|Preparations toward the ecumenical visit to South Sudan “will continue” despite the decision to postpone the three-day event that was scheduled for July 5-7, the Archbishop of Juba has said.
Addressing journalists June 10, the day Matteo Bruni, the Holy See Press Office Director, announced the postponement “with regret” of the Holy Father’s third trip to Africa, Archbishop Stephen Ameyu said the Holy Father is still determined to visit South Sudan.
“We will continue with the activities that have been planned like meetings and other preparations,” Archbishop Ameyu told journalists about the postponed trip that the Holy Father was to undertake alongside the Archbishop of Canterbury, Justin Welby, and the Moderator of the Church of Scotland, Jim Wallace.
He added, “This announcement cannot stop us from preparing because the Holy Father is postponing his visit to South Sudan, not canceling it.”
“The planned ecumenical prayer of this month will continue without any problem,” the South Sudanese Archbishop further said, making reference to a prayer initiative, which church leaders in South Sudan have organized.
In a May 28 Interview with Radio Bakhita, the Local Ordinary of Juba Archdiocese who doubles as the Apostolic Administrator of Torit Diocese said, “There will be reconciliation prayer so that all of us are reconciled before the Holy Father comes.”
“Before the coming of Pope Francis this prayer will include all the churches and believers even Muslims for reconciliation that will be in June,” he said about the ecumenical prayer session that is to take place at John Garang Mausoleum in Juba.
Announcing the postponement of Pope Francis’ two-African-nation pastoral trip that had been unveiled last month, Mr. Bruni indicated that the decision was “at the request of his doctors”, and that it would take place at “a later date to be determined”.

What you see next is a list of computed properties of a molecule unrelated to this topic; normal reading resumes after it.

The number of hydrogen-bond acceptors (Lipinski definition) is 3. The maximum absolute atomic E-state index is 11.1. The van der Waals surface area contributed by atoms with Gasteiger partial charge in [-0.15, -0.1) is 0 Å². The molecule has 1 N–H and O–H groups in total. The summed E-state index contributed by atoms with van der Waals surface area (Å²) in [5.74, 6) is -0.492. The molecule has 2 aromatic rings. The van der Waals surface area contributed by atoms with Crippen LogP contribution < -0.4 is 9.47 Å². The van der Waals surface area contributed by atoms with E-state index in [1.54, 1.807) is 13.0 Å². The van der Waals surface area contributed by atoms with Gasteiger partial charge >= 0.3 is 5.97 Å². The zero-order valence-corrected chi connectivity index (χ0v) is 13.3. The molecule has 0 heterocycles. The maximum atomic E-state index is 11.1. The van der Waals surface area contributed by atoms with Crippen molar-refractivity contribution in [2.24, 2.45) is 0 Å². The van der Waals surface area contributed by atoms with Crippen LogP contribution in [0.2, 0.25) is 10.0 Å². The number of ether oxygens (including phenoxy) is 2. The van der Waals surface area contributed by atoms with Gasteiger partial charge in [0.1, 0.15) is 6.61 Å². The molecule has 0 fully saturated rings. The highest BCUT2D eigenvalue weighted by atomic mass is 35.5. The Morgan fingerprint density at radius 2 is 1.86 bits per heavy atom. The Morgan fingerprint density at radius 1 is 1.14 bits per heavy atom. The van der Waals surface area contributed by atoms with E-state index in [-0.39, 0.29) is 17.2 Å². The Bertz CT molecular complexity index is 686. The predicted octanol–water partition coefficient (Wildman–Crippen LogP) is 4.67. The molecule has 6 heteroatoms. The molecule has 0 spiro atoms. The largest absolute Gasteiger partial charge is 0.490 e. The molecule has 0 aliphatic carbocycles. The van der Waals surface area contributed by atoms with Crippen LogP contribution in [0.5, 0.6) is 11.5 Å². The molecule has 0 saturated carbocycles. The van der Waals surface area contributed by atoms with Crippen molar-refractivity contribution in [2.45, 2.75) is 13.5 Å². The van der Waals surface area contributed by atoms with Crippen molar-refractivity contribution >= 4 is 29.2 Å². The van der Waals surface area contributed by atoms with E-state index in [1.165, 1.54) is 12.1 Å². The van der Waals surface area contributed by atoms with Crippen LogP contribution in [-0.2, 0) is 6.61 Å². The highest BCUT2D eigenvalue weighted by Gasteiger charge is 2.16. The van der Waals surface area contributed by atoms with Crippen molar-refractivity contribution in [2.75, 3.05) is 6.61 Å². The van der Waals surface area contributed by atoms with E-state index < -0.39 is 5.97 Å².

He explained in his June 10 statement, “At the request of his doctors, and in order not to jeopardize the results of the therapy that he is undergoing for his knee, the Holy Father has been forced to postpone, with regret, his Apostolic Journey to the Democratic Republic of Congo and to South Sudan.”
Addressing journalists in Juba on June 10 after the news of the postponement was made public, Archbishop Ameyu said, “Let us have the attitude of accepting the situation”.
“When there is a health problem, things are always postponed and we are optimistic that he will come when his health has improved,” he said.
Responding to a journalist who wanted to know when the Holy Father was likely to travel, the Archbishop said, “Let us not speak about the timeline when the Pope will come because we know that his health condition was the reason for the delayed journey.”
He urged the people of God in the East-Central African nation “not to get discouraged because the postponement was due to the Pope’s health problem.”
“He was ready to come but the doctors advised him not to come because his situation will worsen, but he was determined to come,” Archbishop Ameyu emphasized during the June 10 press conference
Credits to: Aci Africa NEWS
17 June 2022
Claudia, Office Manager
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